• Images: Posts with images drive 2.3 times more engagement, so being visual helps. But don’t rely on images to do all the work–put effort into high-quality photos and awe your audience. If your product is considered “boring,” use beautiful images to highlight your brand’s creative side. Inspire users with virtual reality features or 360-degree content.
  • Videos: Video is in high demand and 43% of users would like to see even more from marketers. However, only 15% of Facebook videosare watched with sound. Video should be accessible, easy to digest and always have captions. Create videos that catch a user’s attention and provides something worthwhile.
  • Links: Links are perfect for sharing industry news and your own blog content. Find your most engaged content and continue to share it on Facebook. It’s not easy doing so organically, but it shouldn’t stop you from posting your best content.
  • Facebook Live: Live content drives three times more engagementon Facebook. With in-the-moment content growing in popularity, see how your brand can give sneak peeks into industry or office events, product launches and other behind the scenes content. Go Live, wow your audience and engage.
  • Facebook Stories: New to 2017, Facebook Stories are in-the-moment content clips. This was based off Instagram Stories, which ultimately were from Snapchat Stories–seeing a trend here? Brands have tested their efforts on Snapchat for a few years now. But with the newest release, you can attempt this style of content with one of your biggest networks.

You’re chefs, so the best way for you to share on Facebook is through visuals of your food. That means really good images. Dark, drab, out-of-focus photos are going to turn potential clients off. If they don’t look mouth watering, don’t post them. Period. So, get better at photography, even if it’s phone photography. And don’t be afraid to take short videos and post them. Or, post live video. You can do this. It’s fun!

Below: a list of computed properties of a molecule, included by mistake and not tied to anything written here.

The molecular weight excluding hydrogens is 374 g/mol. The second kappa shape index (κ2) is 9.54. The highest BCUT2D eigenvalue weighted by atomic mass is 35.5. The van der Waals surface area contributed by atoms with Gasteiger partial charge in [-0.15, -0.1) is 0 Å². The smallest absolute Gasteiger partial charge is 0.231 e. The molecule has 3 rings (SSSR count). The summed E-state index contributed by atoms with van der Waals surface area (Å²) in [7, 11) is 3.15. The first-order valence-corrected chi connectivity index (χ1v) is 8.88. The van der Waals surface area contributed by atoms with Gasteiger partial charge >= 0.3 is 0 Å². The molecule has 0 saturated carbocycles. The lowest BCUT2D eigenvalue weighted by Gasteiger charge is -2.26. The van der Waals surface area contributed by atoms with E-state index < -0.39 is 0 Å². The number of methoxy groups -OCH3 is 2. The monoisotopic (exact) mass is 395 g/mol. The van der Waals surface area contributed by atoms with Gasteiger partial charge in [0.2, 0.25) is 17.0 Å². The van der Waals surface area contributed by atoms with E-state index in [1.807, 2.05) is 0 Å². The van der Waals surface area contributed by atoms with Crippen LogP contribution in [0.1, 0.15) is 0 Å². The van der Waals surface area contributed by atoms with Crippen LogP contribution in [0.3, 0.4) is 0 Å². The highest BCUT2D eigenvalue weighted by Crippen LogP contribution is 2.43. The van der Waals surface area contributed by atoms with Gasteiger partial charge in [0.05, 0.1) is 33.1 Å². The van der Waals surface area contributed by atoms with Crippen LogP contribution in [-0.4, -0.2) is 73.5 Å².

So, let’s get into some strategic tips:

  1. Put together a basic approach with goals and how to meet them. What are you trying to accomplish on Facebook? Getting more business? Raising your professional profile? Networking? Any and all are valid–just have those goals in mind as you post.
  2. Understand your demographics. Click on “Insights” on your Facebook business page and study the numbers. That includes page view, likes, reach, and post engagements. Click on People to learn about how the numbers break down. You’ll learn what’s popular and what’s been a dud, if you’re growing your audience, and where they come from.
  3. Bring in more views through tagging. Did you just put on a great catering event? Did you take fab photos of the food and the space? Post them and tag your client if he or she’s on Facebook. Their friends will likely get that post in their news feed. That may get you some extra attention–and possibly inquiries about your services.
  4. Post just enough–and at the right time. You don’t want to spam people with your self-promoting photos but you don’t want to be forgotten. Look at those Insights on your page to learn when your posts get the most attention and schedule posts for that time and day.
  5. Experiment with content and form. Instead of posting a bunch of photos together in a static collage, try using the slideshow tool. Those same photos have movement and attract more eyes.
  6. Consider ads if your goal is to drive business. Start small and see how it goes with results. But remember, ads only spread content–so you have to be sure you are creating great content.

Finally, as we always say, social media is not so much about promoting as it is about engagement. Share your friends’ and clients’ great news and achievements. Post comments. Invite comments. Ask questions. Join groups, including our own APPCA group for members, to network and increase your visibility. And, if you’re on Twitter, Instagram, and Pinterest, cross post. Instagram, for instance (owned by Facebook), has tools that facilitate posting simultaneously on Facebook and Twitter.

How’s your Facebook experience going? Any tips or tricks you can share with your colleagues here?

Not an APPCA member? Now’s the perfect time to join! Go to personalchef.com to learn about all the benefits that come with membership.

And if you are a member and have a special talent to share on this blog, let us know so we can feature you!

Be Sociable, Share!